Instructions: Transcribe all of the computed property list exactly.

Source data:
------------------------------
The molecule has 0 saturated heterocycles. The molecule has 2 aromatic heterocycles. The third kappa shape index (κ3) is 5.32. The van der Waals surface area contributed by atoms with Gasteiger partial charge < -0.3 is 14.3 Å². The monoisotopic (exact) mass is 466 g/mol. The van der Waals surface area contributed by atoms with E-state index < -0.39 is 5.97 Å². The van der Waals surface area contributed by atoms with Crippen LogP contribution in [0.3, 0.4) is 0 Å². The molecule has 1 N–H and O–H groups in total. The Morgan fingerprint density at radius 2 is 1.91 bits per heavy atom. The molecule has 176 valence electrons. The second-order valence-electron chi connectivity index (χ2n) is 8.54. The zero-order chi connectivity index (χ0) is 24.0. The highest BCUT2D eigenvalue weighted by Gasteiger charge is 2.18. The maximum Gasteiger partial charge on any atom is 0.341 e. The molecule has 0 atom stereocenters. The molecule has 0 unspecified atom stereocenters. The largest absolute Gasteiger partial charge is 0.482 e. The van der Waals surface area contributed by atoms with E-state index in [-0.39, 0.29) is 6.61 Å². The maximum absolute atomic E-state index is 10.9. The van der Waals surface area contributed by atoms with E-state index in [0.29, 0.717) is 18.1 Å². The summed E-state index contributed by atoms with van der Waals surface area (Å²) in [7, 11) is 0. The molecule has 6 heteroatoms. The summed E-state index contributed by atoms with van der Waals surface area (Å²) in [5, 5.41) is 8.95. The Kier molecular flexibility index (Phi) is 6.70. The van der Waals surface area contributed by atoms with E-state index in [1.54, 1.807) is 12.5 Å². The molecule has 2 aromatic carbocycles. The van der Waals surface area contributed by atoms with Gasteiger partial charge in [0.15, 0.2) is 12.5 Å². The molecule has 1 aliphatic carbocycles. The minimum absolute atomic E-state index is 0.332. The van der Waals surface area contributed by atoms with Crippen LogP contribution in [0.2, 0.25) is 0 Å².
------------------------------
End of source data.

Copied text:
The molecule has 0 saturated heterocycles. The molecule has 2 aromatic heterocycles. The third kappa shape index (κ3) is 5.32. The van der Waals surface area contributed by atoms with Gasteiger partial charge < -0.3 is 14.3 Å². The monoisotopic (exact) mass is 466 g/mol. The van der Waals surface area contributed by atoms with E-state index < -0.39 is 5.97 Å². The van der Waals surface area contributed by atoms with Crippen LogP contribution in [0.3, 0.4) is 0 Å². The molecule has 1 N–H and O–H groups in total. The Morgan fingerprint density at radius 2 is 1.91 bits per heavy atom. The molecule has 176 valence electrons. The second-order valence-electron chi connectivity index (χ2n) is 8.54. The zero-order chi connectivity index (χ0) is 24.0. The highest BCUT2D eigenvalue weighted by Gasteiger charge is 2.18. The maximum Gasteiger partial charge on any atom is 0.341 e. The molecule has 0 atom stereocenters. The molecule has 0 unspecified atom stereocenters. The largest absolute Gasteiger partial charge is 0.482 e. The van der Waals surface area contributed by atoms with E-state index in [-0.39, 0.29) is 6.61 Å². The maximum absolute atomic E-state index is 10.9. The van der Waals surface area contributed by atoms with E-state index in [0.29, 0.717) is 18.1 Å². The summed E-state index contributed by atoms with van der Waals surface area (Å²) in [7, 11) is 0. The molecule has 6 heteroatoms. The summed E-state index contributed by atoms with van der Waals surface area (Å²) in [5, 5.41) is 8.95. The Kier molecular flexibility index (Phi) is 6.70. The van der Waals surface area contributed by atoms with E-state index in [1.54, 1.807) is 12.5 Å². The molecule has 2 aromatic carbocycles. The van der Waals surface area contributed by atoms with Gasteiger partial charge in [0.15, 0.2) is 12.5 Å². The molecule has 1 aliphatic carbocycles. The minimum absolute atomic E-state index is 0.332. The van der Waals surface area contributed by atoms with Crippen LogP contribution in [0.2, 0.25) is 0 Å².